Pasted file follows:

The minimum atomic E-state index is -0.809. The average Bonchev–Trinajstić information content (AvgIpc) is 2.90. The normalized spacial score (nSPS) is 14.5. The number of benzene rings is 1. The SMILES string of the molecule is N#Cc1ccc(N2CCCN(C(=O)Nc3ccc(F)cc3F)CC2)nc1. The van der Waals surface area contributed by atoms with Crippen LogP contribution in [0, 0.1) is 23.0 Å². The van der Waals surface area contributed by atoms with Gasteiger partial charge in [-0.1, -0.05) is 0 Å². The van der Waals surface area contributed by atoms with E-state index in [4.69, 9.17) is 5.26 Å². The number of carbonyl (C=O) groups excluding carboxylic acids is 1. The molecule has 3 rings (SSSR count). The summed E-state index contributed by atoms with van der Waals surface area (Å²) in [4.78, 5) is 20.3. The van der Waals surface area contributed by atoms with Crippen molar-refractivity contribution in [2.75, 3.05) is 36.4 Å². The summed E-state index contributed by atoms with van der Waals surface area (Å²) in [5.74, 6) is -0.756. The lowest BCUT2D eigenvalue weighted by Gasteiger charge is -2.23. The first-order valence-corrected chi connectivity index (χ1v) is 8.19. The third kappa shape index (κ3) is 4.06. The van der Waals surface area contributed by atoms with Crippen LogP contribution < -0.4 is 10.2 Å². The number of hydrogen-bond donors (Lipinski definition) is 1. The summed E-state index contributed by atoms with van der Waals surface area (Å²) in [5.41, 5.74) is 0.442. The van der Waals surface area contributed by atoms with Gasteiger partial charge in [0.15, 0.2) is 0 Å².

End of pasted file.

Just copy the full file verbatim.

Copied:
The minimum atomic E-state index is -0.809. The average Bonchev–Trinajstić information content (AvgIpc) is 2.90. The normalized spacial score (nSPS) is 14.5. The number of benzene rings is 1. The SMILES string of the molecule is N#Cc1ccc(N2CCCN(C(=O)Nc3ccc(F)cc3F)CC2)nc1. The van der Waals surface area contributed by atoms with Crippen LogP contribution in [0, 0.1) is 23.0 Å². The van der Waals surface area contributed by atoms with Gasteiger partial charge in [-0.1, -0.05) is 0 Å². The van der Waals surface area contributed by atoms with E-state index in [4.69, 9.17) is 5.26 Å². The number of carbonyl (C=O) groups excluding carboxylic acids is 1. The molecule has 3 rings (SSSR count). The summed E-state index contributed by atoms with van der Waals surface area (Å²) in [4.78, 5) is 20.3. The van der Waals surface area contributed by atoms with Crippen molar-refractivity contribution in [2.75, 3.05) is 36.4 Å². The summed E-state index contributed by atoms with van der Waals surface area (Å²) in [5.74, 6) is -0.756. The lowest BCUT2D eigenvalue weighted by Gasteiger charge is -2.23. The first-order valence-corrected chi connectivity index (χ1v) is 8.19. The third kappa shape index (κ3) is 4.06. The van der Waals surface area contributed by atoms with Crippen LogP contribution < -0.4 is 10.2 Å². The number of hydrogen-bond donors (Lipinski definition) is 1. The summed E-state index contributed by atoms with van der Waals surface area (Å²) in [5.41, 5.74) is 0.442. The van der Waals surface area contributed by atoms with Gasteiger partial charge in [0.15, 0.2) is 0 Å².